My first music feature from 2016 that I did with a friend on drum and bass in Singapore. At that time, it was hard trying to get big outlets to pay attention to scenes in Asia and whilst things are a little better now, I'll never forget that feeling of being able to tell the story of my friends to an international audience.

Read the full interview with Nyshka here.

Bits, Bobs

Stuff You Gotta Watch

Stuff You Gotta Watch celebrates music journalism in video form. This week’s column is by freelance writer Jesse Locke.

Episode Two of Hip-Hop Evolution’s fourth season shines a light on the sub-genre-defining artists of Houston, Memphis, and Atlanta. Given it’s a Canadian production hosted by MC Shad and the directing duo of Darby Wheeler and Rodrigo Bascuñán, it’s impressive how much access the show’s creators have to archival footage, rarely heard music, and illuminating new interviews with the subjects themselves.

While they can't always land interviews with superstars, this standout episode features talking head clips from nearly everyone involved in its central stories. Following a bleary-eyed, slow motion gaze into DJ Screw’s chopped and screwed mixtapes, it gives a much-deserved toast to DJ Spanish Fly, delves into an excavation of Three Six Mafia’s original horrorcore sound, and concludes with the crunk party chants of Lil Jon. For hip-hop heads who haven’t clued in yet, the series is a must-watch, and this episode in particular will make you buck jump off your couch.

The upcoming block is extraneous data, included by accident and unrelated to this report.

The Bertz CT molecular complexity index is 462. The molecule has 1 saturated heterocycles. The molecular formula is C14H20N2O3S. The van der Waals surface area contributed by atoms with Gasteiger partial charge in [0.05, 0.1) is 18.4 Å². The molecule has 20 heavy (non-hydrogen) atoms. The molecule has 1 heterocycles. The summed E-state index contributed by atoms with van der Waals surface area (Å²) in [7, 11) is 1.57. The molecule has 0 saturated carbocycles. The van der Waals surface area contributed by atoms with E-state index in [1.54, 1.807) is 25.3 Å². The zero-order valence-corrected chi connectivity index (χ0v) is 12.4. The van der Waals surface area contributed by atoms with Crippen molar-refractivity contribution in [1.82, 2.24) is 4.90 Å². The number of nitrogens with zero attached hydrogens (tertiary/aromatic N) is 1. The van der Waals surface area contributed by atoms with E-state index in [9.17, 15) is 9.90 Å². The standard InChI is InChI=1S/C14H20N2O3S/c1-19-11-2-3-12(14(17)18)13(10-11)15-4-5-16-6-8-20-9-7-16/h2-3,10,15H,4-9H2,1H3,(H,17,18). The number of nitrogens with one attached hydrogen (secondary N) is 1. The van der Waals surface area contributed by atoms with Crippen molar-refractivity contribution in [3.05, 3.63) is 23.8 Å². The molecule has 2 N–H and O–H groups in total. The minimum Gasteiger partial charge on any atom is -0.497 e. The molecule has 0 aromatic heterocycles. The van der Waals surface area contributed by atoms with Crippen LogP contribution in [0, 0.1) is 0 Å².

Q&A: CREEM Documentary

CREEM was one of the most celebrated US rock magazines of the ‘70s. And, now, somehow, there’s a documentary celebrating its wild run. Perhaps best known for its incandescent star writer/editor Lester Bangs, the list of staffers and freelancers who were involved is pretty incredible: Dave Marsh, Greil Marcus, Cameron Crowe, and Robert Christgau are just a few of the names that you’d see in any given issue. In this excerpt from my interview with director Scott Crawford and Jaan Uhelszki, a CREEM staffer who co-produced and co-wrote the film, they offer some advice to anyone looking to making a documentary film right now.

Scott Crawford: It’s a difficult world to navigate—and relatively small in the Hollywood scheme of things. So find a unique story about an equally unique artist/subject and get started. I come from a DIY background and I always approach things that way. Prepare yourself for plenty of setbacks, booze, heartbreak, tears, and triumphs. But it’s all worth it in the end.  

Jaan Uhelszki: Don’t take no for an answer. If you want someone in your movie, keep asking. Try everyone you know, ask the intended subjects, parents, their neighbors, their dry cleaners to help you. Don’t give up! Also, pay attention to what the story is. Don’t go in with an inflexible idea of the narrative. You have to follow the interviews, and the real story will be revealed.

Read the full interview with Scott and Jaan here.